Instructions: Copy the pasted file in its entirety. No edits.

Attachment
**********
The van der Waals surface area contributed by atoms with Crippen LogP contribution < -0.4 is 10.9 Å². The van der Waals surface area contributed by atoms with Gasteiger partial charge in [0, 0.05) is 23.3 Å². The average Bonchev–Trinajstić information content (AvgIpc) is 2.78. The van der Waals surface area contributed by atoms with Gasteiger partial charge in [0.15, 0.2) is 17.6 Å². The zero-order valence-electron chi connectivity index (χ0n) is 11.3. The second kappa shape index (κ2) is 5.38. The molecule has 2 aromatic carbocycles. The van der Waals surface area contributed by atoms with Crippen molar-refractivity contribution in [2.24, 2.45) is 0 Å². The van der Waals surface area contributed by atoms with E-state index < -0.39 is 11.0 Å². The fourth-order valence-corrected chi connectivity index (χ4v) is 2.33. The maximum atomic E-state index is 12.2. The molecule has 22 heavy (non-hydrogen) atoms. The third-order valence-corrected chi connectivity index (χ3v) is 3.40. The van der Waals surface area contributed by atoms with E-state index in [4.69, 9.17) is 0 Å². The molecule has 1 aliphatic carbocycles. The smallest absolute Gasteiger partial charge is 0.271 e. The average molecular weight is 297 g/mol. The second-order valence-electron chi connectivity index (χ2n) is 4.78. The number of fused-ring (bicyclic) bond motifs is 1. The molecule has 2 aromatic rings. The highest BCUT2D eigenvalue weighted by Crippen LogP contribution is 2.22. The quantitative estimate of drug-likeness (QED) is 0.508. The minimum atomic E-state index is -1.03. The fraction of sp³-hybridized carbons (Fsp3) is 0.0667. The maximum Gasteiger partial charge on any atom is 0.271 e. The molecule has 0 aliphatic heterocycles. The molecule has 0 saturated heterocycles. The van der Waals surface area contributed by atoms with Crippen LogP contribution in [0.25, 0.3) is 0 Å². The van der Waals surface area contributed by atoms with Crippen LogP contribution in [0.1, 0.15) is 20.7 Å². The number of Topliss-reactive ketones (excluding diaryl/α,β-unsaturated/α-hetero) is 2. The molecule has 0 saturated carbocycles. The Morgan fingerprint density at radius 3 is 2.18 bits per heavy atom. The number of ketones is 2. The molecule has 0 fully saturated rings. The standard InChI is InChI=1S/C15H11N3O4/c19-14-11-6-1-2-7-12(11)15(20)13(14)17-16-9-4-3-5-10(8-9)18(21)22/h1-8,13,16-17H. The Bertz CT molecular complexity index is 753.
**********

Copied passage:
The van der Waals surface area contributed by atoms with Crippen LogP contribution < -0.4 is 10.9 Å². The van der Waals surface area contributed by atoms with Gasteiger partial charge in [0, 0.05) is 23.3 Å². The average Bonchev–Trinajstić information content (AvgIpc) is 2.78. The van der Waals surface area contributed by atoms with Gasteiger partial charge in [0.15, 0.2) is 17.6 Å². The zero-order valence-electron chi connectivity index (χ0n) is 11.3. The second kappa shape index (κ2) is 5.38. The molecule has 2 aromatic carbocycles. The van der Waals surface area contributed by atoms with Crippen molar-refractivity contribution in [2.24, 2.45) is 0 Å². The van der Waals surface area contributed by atoms with E-state index < -0.39 is 11.0 Å². The fourth-order valence-corrected chi connectivity index (χ4v) is 2.33. The maximum atomic E-state index is 12.2. The molecule has 22 heavy (non-hydrogen) atoms. The third-order valence-corrected chi connectivity index (χ3v) is 3.40. The van der Waals surface area contributed by atoms with E-state index in [4.69, 9.17) is 0 Å². The molecule has 1 aliphatic carbocycles. The smallest absolute Gasteiger partial charge is 0.271 e. The average molecular weight is 297 g/mol. The second-order valence-electron chi connectivity index (χ2n) is 4.78. The number of fused-ring (bicyclic) bond motifs is 1. The molecule has 2 aromatic rings. The highest BCUT2D eigenvalue weighted by Crippen LogP contribution is 2.22. The quantitative estimate of drug-likeness (QED) is 0.508. The minimum atomic E-state index is -1.03. The fraction of sp³-hybridized carbons (Fsp3) is 0.0667. The maximum Gasteiger partial charge on any atom is 0.271 e. The molecule has 0 aliphatic heterocycles. The molecule has 0 saturated heterocycles. The van der Waals surface area contributed by atoms with Crippen LogP contribution in [0.25, 0.3) is 0 Å². The van der Waals surface area contributed by atoms with Crippen LogP contribution in [0.1, 0.15) is 20.7 Å². The number of Topliss-reactive ketones (excluding diaryl/α,β-unsaturated/α-hetero) is 2. The molecule has 0 saturated carbocycles. The Morgan fingerprint density at radius 3 is 2.18 bits per heavy atom. The number of ketones is 2. The molecule has 0 fully saturated rings. The standard InChI is InChI=1S/C15H11N3O4/c19-14-11-6-1-2-7-12(11)15(20)13(14)17-16-9-4-3-5-10(8-9)18(21)22/h1-8,13,16-17H. The Bertz CT molecular complexity index is 753.